My next sentence may be the most important you will ever read on defeating abortion. We can not show the worth of lives before birth without showing the worth of life after birth. The perceived dichotomy between the two has become the great stumbling block for the pro-life movement, often championed by those who are also willing to defund social services that are a lifeline for the women considering abortion who might choose to give birth to their child. As we affirm the dignity of all human life after birth (the disabled, the immigrant, the poor, the marginalized) and advocate for a safety net for vulnerable children and single mothers who bring them into the world, we remove social stumbling blocks that cause many to consider abortion an option. We bolster a pro-life position when we do not separate it from an all-life position. We bolster a pro-life position when we put off language that dehumanizes the poor and marginalized that would consider abortion.
In conclusion, Hannah’s tweet reflects an irony for many conservative believers who resonated with parts of the women’s march initiatives. I particularly resonated with their first principle: Ending Violence. “Women deserve to live full and healthy lives, free of all forms of violence against our bodies.” Though Trump is not the first president with multiple allegations of sexual violence against him, he has definitely been the first to glory publicly in his misogyny, boasting to Billy Bush about 2nd degree sexual assault (sexual contact without consent for which he later apologized). But his multiple appearances on Howard Stern have best reflected his attitude towards women, and for those he’s only reveled, never apologized. Is it appropriate to call Trump a sexual predator? Well, his bragging of grabbing women without consent certainly fits that label. “A sexual predator is a person seen as obtaining or trying to obtain sexual contact with another person in a metaphorically “predatory” or abusive manner.” His inclusion of strip clubs in his casinos and glorification of porn culture fit such a label as well.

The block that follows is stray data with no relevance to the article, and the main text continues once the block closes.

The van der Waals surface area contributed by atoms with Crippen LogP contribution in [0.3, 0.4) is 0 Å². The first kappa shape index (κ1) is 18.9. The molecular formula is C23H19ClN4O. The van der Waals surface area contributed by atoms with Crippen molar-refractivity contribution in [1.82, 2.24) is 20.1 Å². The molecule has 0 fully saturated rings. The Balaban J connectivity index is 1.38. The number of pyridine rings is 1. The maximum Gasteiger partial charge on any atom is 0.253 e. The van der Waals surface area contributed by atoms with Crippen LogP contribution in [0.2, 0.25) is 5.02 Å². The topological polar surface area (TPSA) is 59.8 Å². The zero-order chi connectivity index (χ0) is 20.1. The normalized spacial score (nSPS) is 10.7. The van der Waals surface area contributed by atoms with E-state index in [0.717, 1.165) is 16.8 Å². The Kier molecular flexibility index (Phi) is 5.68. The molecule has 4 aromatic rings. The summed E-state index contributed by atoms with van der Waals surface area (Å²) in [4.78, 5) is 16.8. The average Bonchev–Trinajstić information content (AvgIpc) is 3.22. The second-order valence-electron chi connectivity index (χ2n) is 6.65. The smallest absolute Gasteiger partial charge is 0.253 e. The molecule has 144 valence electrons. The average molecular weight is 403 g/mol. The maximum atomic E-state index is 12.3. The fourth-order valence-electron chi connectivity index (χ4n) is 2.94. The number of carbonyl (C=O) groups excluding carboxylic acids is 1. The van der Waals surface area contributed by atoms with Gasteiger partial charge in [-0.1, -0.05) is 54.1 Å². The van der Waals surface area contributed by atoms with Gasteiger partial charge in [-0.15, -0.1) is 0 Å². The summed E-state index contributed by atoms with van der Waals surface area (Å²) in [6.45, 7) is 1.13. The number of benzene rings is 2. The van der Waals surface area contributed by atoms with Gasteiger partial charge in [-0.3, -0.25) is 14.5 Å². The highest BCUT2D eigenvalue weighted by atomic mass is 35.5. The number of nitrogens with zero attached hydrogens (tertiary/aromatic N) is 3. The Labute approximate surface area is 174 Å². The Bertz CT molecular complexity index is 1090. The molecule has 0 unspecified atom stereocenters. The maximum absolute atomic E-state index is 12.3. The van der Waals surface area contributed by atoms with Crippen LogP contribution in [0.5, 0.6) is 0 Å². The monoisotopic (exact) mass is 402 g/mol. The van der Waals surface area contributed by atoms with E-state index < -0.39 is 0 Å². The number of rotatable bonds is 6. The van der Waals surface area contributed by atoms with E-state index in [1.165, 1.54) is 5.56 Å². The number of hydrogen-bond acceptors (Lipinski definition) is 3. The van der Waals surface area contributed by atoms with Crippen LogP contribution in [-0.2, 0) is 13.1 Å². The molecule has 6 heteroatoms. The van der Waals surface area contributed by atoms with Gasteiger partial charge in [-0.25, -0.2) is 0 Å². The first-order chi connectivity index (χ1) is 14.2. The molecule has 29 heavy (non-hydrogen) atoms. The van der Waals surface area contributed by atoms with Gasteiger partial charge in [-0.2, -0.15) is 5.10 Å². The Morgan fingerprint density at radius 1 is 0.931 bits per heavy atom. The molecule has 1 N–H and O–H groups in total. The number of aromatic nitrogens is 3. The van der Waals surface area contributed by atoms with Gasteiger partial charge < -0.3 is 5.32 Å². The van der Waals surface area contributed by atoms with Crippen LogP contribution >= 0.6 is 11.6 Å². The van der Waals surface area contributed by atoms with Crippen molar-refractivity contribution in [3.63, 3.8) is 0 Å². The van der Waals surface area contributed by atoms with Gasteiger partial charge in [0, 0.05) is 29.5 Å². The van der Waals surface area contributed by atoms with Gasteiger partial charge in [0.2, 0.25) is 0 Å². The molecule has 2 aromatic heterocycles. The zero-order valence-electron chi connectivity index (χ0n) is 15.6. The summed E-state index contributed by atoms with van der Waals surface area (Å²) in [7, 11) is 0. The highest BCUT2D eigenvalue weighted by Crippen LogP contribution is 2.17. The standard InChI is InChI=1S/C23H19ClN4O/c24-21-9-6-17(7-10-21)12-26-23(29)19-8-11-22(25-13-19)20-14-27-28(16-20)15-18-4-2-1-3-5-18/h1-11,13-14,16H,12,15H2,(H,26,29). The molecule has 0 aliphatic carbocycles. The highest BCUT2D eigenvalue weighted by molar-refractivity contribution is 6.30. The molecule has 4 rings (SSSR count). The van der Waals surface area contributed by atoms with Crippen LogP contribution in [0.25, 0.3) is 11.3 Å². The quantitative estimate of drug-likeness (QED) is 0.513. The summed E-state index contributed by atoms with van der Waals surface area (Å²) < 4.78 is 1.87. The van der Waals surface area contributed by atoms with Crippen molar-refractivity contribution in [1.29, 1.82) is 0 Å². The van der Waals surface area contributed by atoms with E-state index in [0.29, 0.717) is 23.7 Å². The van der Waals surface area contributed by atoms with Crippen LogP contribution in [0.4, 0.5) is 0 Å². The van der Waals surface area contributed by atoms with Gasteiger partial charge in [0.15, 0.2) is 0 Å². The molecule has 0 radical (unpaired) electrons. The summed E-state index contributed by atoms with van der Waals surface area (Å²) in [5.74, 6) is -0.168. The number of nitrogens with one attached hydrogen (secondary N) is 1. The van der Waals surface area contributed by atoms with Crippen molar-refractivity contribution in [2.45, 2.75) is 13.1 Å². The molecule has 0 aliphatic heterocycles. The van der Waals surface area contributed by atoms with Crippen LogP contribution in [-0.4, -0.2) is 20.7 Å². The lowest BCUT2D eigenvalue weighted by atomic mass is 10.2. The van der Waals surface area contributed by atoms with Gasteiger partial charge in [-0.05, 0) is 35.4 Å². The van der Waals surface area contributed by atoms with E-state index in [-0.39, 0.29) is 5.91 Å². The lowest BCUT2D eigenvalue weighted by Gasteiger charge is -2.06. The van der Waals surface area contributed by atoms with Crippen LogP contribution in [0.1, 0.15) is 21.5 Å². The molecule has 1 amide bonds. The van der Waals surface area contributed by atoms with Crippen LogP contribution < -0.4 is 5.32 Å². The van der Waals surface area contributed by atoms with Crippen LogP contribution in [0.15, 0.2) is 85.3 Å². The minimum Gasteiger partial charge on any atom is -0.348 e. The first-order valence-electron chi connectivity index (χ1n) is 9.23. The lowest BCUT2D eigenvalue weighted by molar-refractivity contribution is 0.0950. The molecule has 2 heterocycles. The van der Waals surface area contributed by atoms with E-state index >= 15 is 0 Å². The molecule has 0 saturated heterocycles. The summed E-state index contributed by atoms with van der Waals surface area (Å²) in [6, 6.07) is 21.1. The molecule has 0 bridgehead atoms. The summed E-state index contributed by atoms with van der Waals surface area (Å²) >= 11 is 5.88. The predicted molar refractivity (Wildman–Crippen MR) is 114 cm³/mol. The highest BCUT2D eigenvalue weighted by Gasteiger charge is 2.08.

It is ironic that a man who glories in the male appetite for sex without consequences (for the man at least), which is the very culture that puts women in a place in which they feel they need abortion, is the same man celebrated for hopefully ending abortion. If you don’t address the need for abortion and male participation in a hook up culture that wants sex without responsibility, you will always have abortion. You may have it illegally. You may have it in back alleys. But you will always have abortion.
So I was willing to march, because though the march organizers want both abortion and a change to the culture of predatory sex that Trump has come to represent, I believe there is a better way. When believers address and rebuke the culture of predatory sex Trump represents, we are salt and light aiding in ending abortion. I am encouraged to see more and more orthodox believers putting off the binary between pro-choice and pro-birth and advocating for flourishing life both before and after birth. In doing so, we reinforce that flourishing life was God’s idea first and that we can go to the Bible for wisdom for life, and health, and peace. Truly, through Abraham’s Seed and the Word that reveals Him, all nations shall be blessed.
**Waterbrook/Multnomah is offering a BOGO promotion for preorders of Is the Bible Good for Women? Seeking Clarity and Confidence through a Jesus-centered Understanding of Scripture, which releases in March. Though I started this project 3 years ago, it seems more relevant and needed than ever.**